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Thousands apply in the first 2 weeks of Arizona school voucher expansion

Out of the 6,494 applications for universal vouchers, 75% don’t have a record in an Arizona public school, according to ADE.

ARIZONA, USA — In just two weeks' time, the Arizona Department of Education says nearly 6,500 applications have been filled out for the new universal expansion of school vouchers

RELATED: Arizona's school voucher expansion won't track how tax dollars are spent. No problem, voucher advocate says

The new law would give an average of $7,000 to parents to fund their child’s education through private schools, homeschools, tutoring, and therapies instead of sending that money to public schools in Arizona.

Out of the 6,494 applications for universal vouchers, 75% don’t have a record in an Arizona public school, according to ADE. 

During a ceremonial signing of the law a few weeks back, Governor Doug Ducey said it would give families a choice. 

“Our kids will no longer be stuck in underperforming schools,” Ducey said. 

The numbers released by ADE appear to show parents are jumping at the chance to offset the money they’re already paying for their child’s schooling. 

12News did request an interview with ADE Wednesday regarding the applications already submitted but didn’t hear back. 

“The voucher system is not set up to benefit kids that are struggling. Investing in public schools would do that. Instead, it's set up to benefit families who are already in private schools who have already exited public schools for homeschooling and are just recouping those funds,” Beth Lewis, Director of Save Our Schools Arizona, said.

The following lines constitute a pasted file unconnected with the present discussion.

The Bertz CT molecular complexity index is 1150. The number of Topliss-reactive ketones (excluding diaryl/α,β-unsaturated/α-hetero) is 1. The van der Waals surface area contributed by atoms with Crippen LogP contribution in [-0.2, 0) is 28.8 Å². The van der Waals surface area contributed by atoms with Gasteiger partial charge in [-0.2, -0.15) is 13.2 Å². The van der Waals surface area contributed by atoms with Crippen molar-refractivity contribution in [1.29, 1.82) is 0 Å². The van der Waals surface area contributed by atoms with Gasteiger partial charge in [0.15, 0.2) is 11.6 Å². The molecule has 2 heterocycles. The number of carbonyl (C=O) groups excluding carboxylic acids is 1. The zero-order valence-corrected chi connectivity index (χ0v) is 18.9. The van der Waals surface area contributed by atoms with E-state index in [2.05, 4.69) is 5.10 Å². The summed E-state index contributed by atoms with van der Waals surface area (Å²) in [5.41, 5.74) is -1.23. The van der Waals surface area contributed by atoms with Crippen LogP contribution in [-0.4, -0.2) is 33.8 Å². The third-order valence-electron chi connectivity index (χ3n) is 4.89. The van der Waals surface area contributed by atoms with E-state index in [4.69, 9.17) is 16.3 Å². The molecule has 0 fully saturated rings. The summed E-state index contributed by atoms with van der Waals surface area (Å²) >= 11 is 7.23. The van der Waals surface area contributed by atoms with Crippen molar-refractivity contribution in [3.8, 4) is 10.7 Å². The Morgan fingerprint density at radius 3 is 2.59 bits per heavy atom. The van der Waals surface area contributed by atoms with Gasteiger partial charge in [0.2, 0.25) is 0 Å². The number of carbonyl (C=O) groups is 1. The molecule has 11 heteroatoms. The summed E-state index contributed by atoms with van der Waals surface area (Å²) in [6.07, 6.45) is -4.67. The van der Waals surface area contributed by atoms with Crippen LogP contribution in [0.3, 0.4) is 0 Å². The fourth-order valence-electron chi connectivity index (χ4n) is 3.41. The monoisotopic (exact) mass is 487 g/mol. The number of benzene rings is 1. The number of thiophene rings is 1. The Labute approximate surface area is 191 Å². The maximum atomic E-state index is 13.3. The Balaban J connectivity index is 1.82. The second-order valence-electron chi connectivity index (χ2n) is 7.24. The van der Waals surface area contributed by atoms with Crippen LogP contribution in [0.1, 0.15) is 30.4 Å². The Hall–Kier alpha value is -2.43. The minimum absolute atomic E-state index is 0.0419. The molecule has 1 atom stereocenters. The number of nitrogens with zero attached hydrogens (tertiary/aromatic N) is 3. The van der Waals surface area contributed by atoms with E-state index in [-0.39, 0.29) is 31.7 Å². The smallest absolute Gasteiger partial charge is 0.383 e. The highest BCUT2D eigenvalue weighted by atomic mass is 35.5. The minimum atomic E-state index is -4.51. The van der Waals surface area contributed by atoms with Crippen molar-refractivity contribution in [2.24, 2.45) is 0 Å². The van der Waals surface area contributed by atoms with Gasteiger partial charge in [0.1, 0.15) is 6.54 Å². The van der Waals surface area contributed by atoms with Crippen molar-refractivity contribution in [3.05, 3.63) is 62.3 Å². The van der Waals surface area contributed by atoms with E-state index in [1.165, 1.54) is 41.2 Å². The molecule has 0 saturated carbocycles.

Lewis’ organization is working to gather more than 118,000 signatures to get a measure on the ballot for voters to decide on the law instead.

The applications already filled out could move about $45 million of funding out of public schools, which Lewis believes would hurt classrooms. 

“If you don’t have a quality local public school in every neighborhood, then you no longer have a public education system, and a lot of kids are gonna lose,” Lewis said. 

However, Christine Accurso believes the ESA she’s had for her son for nine years now has made all the difference. 

“We really have been able to curtail and customize his education, not just with that private school, but with other things to support his therapies and other such things,” Accurso said. 

Accurso is working with those opposing the ballot initiative, saying those who have applied deserve to have funds to offset their child’s education costs. 

“These are taxpayers have been paying into this system for years and years,” Accurso said. “And we have a vested interest as the state and as the community to see that their education is done right.” 

Currently, almost 12,000 students are already enrolled in Arizona’s 11-year-old ESA program, according to the Joint Legislative Budget Committee. 

The nearly 6,500 applications already submitted represent just a fraction of existing private school students that the state estimates are eligible.

Governor Ducey’s spokesperson said the number of applications submitted before the law is set to take effect is a good sign. 

“I think it underscores the point that the Governor has been making throughout this entire process, and that is public education is about educating the public,” C.J. Karamargin, Ducey’s spokesperson, said. “And that means all students. That’s our goal here is to give students and families a choice, and they seem to be taking advantage of it.”  

With Save Our Schools Arizona working on collecting more than 118,000 signatures for the ballot initiative, the law could end up in the hands of the voters. Those signatures have to be in by September 23.

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